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Is There a Creator?
By Nathan Chandler, HowStuffWorks.com
For centuries, philosophers and scientists have marveled at the complexity of our universe and asked a lot of hard questions. Are we the only intelligent life in the universe? Is the entire universe and life on Earth simply the chance result of a combination of physical phenomena? Or did some supreme being somehow plan and then will this universe into existence?
Many physicists and philosophers alike have argued that it's very unlikely that our universe is the product of pure chance. They insist that nature alone could not achieve the precarious balance of forces that resulted in the equilibrium of galaxies and life forms we know. They say that this finely-tuned universe was guided by a great being we have yet to understand.
This theory of fine tuning bases its assertions on the constants of nature. The most commonly referenced constants are gravity, electromagnetic force, and strong and weak nuclear forces. Proponents of the fine-tuning assertion say that if the intensity of any of these constants changed — even in the smallest amount — our universe would be a very different place, and much more inhospitable to life as we know it.
Some quirky and fortunate physics came into play as these constants guided the universeâ€™s formation. For example, take the existence of carbon, which is the foundation of all life. Carbon results from the binding of three helium atoms. Statistically, creating prolific amounts of carbon is very unlikely, because each of the three atoms has slightly different energy levels that preclude the economical formation of carbon.
But the electromagnetic and strong nuclear constants level out the energy levels of the helium atoms — as a result, carbon forms. Even a tiny change in either of these constants would greatly inhibit carbon production, and thus, greatly reduce the potential for life.
Similarly, the special relationship between the weak nuclear force and gravity allowed for the preservation of hydrogen during the Big Bang, which would have otherwise transformed the hydrogen into helium. Without hydrogen, there'd be no water.
Likewise, the narrowly defined initial conditions present at the birth of our universe were critical to ensuring its survival. Most scientists agree that the big bang marked the beginning of our universe, and that the forces involved in this event were calibrated with the same care as the rest of the laws of physics. For example, when the big bang occurred, the force of gravity wasn't so strong that it immediately collapsed the new universe back into itself. Instead, it let matter expand steadily into all directions. Atoms circled and joined together to create stars, planets, solar systems and eventually, life.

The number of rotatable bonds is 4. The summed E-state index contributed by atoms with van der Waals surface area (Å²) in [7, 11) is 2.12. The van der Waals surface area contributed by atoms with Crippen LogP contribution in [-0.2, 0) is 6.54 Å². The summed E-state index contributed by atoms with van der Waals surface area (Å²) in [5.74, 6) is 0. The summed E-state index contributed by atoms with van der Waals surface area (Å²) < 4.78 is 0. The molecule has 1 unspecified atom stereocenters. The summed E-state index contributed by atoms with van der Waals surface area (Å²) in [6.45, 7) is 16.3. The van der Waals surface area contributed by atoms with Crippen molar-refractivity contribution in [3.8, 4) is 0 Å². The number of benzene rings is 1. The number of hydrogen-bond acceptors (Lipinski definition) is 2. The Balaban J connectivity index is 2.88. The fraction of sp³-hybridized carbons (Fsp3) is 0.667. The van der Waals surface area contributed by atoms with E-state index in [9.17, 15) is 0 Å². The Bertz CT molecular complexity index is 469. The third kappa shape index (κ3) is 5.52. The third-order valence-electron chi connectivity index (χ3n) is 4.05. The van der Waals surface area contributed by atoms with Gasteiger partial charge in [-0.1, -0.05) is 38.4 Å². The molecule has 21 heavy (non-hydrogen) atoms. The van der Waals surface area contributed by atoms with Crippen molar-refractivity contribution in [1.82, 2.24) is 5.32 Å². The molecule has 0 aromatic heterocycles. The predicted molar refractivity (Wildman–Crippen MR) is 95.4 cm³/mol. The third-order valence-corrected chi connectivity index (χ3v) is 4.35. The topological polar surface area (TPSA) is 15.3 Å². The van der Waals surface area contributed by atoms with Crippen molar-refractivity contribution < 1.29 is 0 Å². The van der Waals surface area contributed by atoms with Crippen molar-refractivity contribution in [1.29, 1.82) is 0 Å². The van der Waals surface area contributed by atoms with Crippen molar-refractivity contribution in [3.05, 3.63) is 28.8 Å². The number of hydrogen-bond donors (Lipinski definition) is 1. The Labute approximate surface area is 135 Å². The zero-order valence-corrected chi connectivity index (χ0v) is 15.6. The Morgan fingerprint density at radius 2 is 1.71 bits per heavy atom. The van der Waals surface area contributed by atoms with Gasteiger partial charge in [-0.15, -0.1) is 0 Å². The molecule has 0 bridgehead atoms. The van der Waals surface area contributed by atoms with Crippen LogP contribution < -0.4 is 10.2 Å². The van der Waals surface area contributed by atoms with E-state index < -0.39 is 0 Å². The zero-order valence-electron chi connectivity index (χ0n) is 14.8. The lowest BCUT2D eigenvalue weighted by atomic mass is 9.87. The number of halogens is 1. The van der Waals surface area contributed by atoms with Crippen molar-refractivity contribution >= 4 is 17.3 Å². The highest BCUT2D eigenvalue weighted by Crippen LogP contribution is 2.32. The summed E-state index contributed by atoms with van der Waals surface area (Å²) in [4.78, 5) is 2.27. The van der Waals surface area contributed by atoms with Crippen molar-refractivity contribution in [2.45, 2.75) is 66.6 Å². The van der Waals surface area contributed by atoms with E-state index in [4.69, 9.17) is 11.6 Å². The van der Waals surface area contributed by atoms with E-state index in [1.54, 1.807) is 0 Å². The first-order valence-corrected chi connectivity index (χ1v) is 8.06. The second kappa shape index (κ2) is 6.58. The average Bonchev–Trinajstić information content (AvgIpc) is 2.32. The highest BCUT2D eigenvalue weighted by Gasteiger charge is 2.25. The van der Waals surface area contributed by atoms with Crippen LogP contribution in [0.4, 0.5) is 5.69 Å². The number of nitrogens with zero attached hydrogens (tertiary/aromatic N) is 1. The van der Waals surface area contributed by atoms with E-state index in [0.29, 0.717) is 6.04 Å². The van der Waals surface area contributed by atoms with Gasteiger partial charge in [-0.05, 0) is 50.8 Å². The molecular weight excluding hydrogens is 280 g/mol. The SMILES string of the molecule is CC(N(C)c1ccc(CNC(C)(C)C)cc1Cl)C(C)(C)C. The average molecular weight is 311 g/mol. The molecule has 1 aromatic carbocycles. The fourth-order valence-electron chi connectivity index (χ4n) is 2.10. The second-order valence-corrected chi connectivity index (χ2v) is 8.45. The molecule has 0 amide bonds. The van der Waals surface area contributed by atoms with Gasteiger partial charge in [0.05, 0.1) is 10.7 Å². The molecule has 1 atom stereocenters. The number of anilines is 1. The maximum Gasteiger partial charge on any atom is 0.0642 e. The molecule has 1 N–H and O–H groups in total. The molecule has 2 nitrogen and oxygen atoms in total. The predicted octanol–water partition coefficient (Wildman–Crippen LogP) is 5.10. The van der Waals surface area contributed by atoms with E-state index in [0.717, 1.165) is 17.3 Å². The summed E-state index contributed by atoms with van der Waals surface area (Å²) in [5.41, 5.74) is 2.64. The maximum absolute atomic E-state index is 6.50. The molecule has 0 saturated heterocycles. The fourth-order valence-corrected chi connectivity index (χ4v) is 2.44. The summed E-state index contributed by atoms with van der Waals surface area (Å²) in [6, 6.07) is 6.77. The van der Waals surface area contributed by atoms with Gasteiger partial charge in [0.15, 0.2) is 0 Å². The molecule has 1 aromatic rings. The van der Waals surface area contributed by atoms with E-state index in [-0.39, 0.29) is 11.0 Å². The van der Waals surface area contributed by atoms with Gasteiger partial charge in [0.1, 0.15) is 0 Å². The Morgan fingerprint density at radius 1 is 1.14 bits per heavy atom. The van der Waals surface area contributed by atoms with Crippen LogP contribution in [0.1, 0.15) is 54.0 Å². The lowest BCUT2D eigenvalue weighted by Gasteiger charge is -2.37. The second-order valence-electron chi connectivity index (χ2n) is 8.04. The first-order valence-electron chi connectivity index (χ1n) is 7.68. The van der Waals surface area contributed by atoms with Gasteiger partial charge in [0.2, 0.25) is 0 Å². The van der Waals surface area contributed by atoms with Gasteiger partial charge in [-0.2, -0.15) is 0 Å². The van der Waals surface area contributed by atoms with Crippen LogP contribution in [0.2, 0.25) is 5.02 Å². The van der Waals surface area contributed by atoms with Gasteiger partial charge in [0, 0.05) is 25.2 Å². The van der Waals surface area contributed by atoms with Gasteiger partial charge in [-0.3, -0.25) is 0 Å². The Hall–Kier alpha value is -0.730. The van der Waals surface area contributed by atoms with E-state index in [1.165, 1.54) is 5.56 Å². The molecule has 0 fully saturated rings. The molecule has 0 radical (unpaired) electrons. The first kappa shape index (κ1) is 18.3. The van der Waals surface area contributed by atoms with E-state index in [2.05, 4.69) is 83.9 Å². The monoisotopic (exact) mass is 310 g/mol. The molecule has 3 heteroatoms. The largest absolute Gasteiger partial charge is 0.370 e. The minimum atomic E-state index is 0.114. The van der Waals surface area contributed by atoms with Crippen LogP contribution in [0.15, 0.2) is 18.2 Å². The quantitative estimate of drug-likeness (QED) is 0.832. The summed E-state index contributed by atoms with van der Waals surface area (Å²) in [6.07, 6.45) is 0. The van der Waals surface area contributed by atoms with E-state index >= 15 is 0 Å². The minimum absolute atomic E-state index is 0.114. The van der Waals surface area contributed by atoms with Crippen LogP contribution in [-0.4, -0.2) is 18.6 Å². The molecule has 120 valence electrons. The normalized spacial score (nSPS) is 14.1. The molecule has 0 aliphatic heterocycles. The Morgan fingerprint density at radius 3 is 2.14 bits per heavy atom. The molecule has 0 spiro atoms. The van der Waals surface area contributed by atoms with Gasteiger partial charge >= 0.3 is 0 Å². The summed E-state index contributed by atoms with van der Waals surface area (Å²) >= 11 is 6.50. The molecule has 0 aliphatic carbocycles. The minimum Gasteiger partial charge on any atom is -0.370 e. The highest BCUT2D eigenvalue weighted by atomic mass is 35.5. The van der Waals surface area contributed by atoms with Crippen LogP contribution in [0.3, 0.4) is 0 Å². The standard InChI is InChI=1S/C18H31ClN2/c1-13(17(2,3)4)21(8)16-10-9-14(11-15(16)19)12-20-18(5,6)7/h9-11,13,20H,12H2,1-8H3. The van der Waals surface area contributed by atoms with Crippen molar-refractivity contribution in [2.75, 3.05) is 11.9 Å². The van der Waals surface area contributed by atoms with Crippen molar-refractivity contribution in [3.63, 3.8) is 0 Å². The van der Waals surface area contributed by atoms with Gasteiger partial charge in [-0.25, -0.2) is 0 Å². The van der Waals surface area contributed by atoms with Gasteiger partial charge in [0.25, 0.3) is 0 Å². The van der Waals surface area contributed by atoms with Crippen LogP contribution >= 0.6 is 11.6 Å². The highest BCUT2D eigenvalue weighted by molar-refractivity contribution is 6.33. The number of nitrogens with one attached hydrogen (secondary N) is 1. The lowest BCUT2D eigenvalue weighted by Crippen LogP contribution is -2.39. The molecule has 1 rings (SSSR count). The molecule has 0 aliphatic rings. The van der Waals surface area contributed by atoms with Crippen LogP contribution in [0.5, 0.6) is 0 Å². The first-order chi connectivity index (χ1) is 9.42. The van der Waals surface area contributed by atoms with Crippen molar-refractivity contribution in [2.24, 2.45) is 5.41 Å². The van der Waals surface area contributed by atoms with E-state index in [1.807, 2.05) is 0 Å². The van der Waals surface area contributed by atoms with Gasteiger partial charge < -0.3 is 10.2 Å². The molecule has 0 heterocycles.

There are many arguments against the finely tuned universe. Some opponents claim that the sheer vastness of our universe shows that there could be infinite permutations in the combination of physical laws, and that as mere humans bound by the laws of our own universe, we simply cannot observe other universes. Other doubters say we just can't yet comprehend the physical laws that rule our universe. With more time and insight, they say, we'll disprove the notion of a supernatural creator.
However, we can all agree that the universe is an overwhelmingly complex place. The most intelligent human minds of history have uncovered countless tantalizing clues as to our origins, but complete answers to all of our questions still evade our understanding. Eventually, we may find that the finely tuned universe assertion offered key insights into the existence of a super-intelligent creator. At the very least, the concepts driving these assertions confirm one thing for sure — our universe is, without a doubt, a magnificently calibrated design that won't be unraveled and fully understood anytime soon.
Originally posted by Titen-Sxull
reply to post by Misoir
I'm 2/3rds of the way done with part 1 and they've already committed to the false idea that the Universe is fine tuned for life, they even use the words fine tuning.
The Universe is NOT fine tuned for life, our planet might SEEM that way but most other planets are FAR from fine tuned, most are barren and icy, others are massive Jupiter like gas giants... Until we discover life off of this planet the Universe is very POOR for life. I'm honestly ashamed that this is the first episode on the "Science" channel and most of it is philosophical (at least thus far) though they keep repeating that its scientists saying God exists as if pretending there's a scientific consensus on the supernatural
Edit to add: Part 2 takes us back to the real science, looks like this program might be okay after all.
[edit on 20-6-2010 by Titen-Sxull]
Originally posted by Misoir
For centuries, philosophers and scientists have marveled at the complexity of our universe and asked a lot of hard questions. Are we the only intelligent life in the universe?